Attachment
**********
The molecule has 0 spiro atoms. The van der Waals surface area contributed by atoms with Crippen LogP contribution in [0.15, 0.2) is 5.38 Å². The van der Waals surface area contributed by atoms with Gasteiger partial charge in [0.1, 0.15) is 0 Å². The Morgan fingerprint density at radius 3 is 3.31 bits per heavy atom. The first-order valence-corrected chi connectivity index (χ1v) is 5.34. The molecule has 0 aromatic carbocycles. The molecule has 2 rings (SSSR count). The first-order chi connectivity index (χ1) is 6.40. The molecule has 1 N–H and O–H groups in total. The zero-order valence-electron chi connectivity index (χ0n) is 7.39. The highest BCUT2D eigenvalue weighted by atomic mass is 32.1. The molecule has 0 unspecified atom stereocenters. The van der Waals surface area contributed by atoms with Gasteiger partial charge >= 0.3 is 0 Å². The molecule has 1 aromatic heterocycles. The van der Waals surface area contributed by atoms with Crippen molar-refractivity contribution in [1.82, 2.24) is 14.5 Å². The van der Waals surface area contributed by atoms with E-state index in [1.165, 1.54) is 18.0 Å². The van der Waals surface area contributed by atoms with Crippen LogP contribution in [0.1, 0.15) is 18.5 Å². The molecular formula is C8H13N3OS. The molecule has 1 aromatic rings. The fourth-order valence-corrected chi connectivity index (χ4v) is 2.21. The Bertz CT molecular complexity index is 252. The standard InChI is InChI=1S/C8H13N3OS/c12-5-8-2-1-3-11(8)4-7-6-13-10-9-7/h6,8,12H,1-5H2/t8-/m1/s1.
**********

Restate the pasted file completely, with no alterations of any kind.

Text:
The molecule has 0 spiro atoms. The van der Waals surface area contributed by atoms with Crippen LogP contribution in [0.15, 0.2) is 5.38 Å². The van der Waals surface area contributed by atoms with Gasteiger partial charge in [0.1, 0.15) is 0 Å². The Morgan fingerprint density at radius 3 is 3.31 bits per heavy atom. The first-order valence-corrected chi connectivity index (χ1v) is 5.34. The molecule has 0 aromatic carbocycles. The molecule has 2 rings (SSSR count). The first-order chi connectivity index (χ1) is 6.40. The molecule has 1 N–H and O–H groups in total. The zero-order valence-electron chi connectivity index (χ0n) is 7.39. The highest BCUT2D eigenvalue weighted by atomic mass is 32.1. The molecule has 0 unspecified atom stereocenters. The van der Waals surface area contributed by atoms with Gasteiger partial charge >= 0.3 is 0 Å². The molecule has 1 aromatic heterocycles. The van der Waals surface area contributed by atoms with Crippen molar-refractivity contribution in [1.82, 2.24) is 14.5 Å². The van der Waals surface area contributed by atoms with E-state index in [1.165, 1.54) is 18.0 Å². The van der Waals surface area contributed by atoms with Crippen LogP contribution in [0.1, 0.15) is 18.5 Å². The molecular formula is C8H13N3OS. The molecule has 1 aromatic rings. The fourth-order valence-corrected chi connectivity index (χ4v) is 2.21. The Bertz CT molecular complexity index is 252. The standard InChI is InChI=1S/C8H13N3OS/c12-5-8-2-1-3-11(8)4-7-6-13-10-9-7/h6,8,12H,1-5H2/t8-/m1/s1.